As illustrated in Figure l, the socket plate 26 is secured to the wall or supporting surface 15 at the point of maximum camber of the ski, and in its inoperative position the spreader body 21 will assume a position parallel to the skis. When the skis have been properly positioned in the end clamps, the spreader is rotated through its arc of ninety degrees to the spreading position shown in Figure 1. In this illustration, the spreader has been rotated in a clockwise direction so that the rounded edges where the flanges 22 meet the body portion 21 will engage the skis in the spreading operation. In the fully spread position, the anges 22 engage the skis to hold them apart.

It is not necessary to mount the spreader on a rotatable shaft, as it may be freely movable, but in order to prevent loss and be properly positioned it should be secured to the wall or other supporting surface 15, as by means of a flexible cable 29 indicated in Figure 7. However, in

order to prevent possible damage to the skis by scraping of the flange edges, it is preferable to have some mounting such as shown in Figure 6 to positively restrict the rotational movement of the spreader, both as to direction and extent, so that during rotation to spreading position, only the curved edges of the flanges 22 where theyvjoin the body portion 21 will engage the skis to force them apart.

While the preferred embodiment of the invention has been shown and described, it is to be understood that various changes in the size, shape and arrangement of parts may be resorted to without departing from the spirit of the invention or the scope of the subjoined claims.

I claim:

1. In a ski support, means to clamp a pair of skis adjacent each end in an edgewise sole to sole relation, and a spreader element pivotally arranged between said skis at a point intermediate said clamping means, said spreader element being movable from a position substantially parallel to the ski soles to a position substantially normal to said skis and in spreading engagement with the soles of the skis, and means to restrict the pivotal movement of the spreader to the area between said two positions.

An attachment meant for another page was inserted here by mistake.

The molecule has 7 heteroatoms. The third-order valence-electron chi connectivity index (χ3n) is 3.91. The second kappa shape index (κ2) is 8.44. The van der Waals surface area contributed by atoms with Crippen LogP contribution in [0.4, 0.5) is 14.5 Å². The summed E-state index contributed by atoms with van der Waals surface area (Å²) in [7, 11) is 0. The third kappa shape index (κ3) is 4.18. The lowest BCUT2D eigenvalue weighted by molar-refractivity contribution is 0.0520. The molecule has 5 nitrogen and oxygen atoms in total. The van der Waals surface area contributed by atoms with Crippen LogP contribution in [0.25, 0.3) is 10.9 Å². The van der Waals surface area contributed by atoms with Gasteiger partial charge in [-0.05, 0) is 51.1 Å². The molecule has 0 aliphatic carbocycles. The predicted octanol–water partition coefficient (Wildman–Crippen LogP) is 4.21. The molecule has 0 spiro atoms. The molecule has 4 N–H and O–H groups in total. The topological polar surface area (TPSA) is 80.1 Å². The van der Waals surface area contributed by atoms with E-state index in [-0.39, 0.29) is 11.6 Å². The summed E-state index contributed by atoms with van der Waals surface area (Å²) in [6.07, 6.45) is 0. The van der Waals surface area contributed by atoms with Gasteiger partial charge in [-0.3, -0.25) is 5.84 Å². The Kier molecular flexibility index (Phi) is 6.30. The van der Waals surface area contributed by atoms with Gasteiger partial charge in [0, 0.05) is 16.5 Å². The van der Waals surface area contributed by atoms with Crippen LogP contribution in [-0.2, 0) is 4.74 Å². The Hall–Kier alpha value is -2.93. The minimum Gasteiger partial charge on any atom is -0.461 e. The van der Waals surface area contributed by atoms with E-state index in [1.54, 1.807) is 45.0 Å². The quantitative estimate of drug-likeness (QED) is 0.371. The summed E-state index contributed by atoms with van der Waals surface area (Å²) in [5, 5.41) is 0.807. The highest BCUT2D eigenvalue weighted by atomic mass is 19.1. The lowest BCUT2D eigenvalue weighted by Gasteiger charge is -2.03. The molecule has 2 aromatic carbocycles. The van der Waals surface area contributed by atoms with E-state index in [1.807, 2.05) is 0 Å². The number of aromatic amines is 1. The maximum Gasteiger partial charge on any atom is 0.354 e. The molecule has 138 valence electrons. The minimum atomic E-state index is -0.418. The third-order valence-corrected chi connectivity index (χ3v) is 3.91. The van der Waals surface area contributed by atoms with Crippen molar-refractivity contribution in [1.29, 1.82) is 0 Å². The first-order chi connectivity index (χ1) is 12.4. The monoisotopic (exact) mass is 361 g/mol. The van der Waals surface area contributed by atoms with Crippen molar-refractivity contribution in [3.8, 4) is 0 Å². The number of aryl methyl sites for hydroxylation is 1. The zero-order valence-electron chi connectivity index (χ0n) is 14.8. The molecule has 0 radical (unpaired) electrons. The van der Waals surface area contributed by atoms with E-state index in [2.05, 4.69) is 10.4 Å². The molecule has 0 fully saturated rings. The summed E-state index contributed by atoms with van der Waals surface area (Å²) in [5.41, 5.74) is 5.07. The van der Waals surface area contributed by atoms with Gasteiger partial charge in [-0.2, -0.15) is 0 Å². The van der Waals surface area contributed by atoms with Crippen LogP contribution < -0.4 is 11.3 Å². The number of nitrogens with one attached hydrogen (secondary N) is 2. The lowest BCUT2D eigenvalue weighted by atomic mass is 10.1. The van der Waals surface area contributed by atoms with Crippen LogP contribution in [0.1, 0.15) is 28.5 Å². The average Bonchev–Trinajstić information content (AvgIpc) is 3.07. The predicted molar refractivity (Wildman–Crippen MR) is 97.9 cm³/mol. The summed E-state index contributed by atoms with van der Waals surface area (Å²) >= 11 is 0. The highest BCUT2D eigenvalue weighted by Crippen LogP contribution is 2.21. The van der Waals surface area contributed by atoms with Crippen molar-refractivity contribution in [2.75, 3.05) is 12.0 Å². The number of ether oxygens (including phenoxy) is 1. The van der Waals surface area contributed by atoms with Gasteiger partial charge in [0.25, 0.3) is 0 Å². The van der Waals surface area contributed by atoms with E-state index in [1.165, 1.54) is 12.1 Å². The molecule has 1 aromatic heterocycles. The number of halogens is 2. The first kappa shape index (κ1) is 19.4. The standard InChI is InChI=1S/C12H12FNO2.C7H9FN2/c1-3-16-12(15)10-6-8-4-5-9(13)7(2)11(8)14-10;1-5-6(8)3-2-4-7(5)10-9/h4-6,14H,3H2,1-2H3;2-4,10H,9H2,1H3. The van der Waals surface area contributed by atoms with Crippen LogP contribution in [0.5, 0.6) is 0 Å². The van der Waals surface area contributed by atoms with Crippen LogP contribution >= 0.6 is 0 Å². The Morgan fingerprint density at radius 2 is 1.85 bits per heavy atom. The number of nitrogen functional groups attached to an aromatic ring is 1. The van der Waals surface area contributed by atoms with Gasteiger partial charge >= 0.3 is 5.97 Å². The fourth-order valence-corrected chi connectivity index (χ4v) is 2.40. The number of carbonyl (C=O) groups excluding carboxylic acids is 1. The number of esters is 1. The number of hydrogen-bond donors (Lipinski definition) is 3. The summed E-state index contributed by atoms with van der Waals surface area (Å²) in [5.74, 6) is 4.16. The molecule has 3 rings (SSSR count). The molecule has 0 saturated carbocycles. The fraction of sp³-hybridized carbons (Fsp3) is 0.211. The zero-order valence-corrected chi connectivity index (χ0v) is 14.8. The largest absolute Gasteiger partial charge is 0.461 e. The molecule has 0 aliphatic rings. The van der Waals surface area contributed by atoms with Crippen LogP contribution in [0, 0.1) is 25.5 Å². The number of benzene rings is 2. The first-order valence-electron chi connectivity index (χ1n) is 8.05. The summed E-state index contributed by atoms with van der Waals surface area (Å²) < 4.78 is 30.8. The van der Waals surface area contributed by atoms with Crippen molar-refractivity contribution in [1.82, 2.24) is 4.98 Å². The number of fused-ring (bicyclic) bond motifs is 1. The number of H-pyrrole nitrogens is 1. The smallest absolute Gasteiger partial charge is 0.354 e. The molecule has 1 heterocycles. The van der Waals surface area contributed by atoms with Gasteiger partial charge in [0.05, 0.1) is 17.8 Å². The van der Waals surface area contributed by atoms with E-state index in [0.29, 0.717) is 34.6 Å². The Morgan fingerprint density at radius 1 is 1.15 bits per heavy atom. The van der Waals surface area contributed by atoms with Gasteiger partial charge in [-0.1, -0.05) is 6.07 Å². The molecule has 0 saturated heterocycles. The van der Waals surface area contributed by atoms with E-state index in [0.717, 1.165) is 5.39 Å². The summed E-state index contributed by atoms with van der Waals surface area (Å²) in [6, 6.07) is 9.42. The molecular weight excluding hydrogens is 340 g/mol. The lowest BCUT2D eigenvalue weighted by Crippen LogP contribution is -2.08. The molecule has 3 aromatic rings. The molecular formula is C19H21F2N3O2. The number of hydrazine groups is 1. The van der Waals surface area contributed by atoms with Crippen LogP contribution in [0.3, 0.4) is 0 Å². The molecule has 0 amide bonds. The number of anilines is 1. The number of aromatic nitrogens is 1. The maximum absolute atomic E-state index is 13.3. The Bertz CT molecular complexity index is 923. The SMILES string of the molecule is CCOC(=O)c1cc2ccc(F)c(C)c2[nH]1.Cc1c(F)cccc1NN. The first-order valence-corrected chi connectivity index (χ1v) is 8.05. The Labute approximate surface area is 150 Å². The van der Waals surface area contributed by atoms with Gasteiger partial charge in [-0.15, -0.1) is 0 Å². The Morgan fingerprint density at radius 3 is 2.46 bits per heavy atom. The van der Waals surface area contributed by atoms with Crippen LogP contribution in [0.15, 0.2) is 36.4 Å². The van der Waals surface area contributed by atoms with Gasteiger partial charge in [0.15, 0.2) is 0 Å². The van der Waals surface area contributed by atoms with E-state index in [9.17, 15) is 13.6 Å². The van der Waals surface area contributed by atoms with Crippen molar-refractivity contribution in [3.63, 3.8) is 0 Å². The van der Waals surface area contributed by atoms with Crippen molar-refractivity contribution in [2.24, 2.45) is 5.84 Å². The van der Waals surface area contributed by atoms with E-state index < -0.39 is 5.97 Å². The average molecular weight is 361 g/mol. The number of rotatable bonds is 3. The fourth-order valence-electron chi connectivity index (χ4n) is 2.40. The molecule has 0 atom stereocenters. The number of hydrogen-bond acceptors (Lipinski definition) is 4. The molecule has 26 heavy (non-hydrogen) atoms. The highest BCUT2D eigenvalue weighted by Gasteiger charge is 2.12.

2. In a ski support, means to clamp a pair of skis adjacent to each end in an edgewise sole to sole relation, and a spreader element disposed between said skis at a point between said clamping means, said spreader element being movable from a position substantially parallel to the ski sole to a position substantially normal to said skis and in spreading engagement with the soles of the skis, said spreader comprising a plate having its edges bent over to form substantially parallel oppositely extending skiengaging ilanges.

3. In a ski support, means to clamp a pair of skis adjacent each end in an edgewise sole to sole relation, and a spreader element pivotally arranged between said skis at a point intermediate said clamping means, said spreader element being movable from a position substantially parallel to the ski soles to a position substantially normal to said skis and in spreading engagement with the soles of the skis, and means to restrict the pivotal movement of the spreader to the area between said two positions, said spreader comprising a plate having its edges bent over to form substantially parallel oppositely extending ski-engaging flanges, said anges extending away from the plate in a direction counter to the direction of rotation of the spreader as it is moved from its position parallel to the ski soles to its spreading position.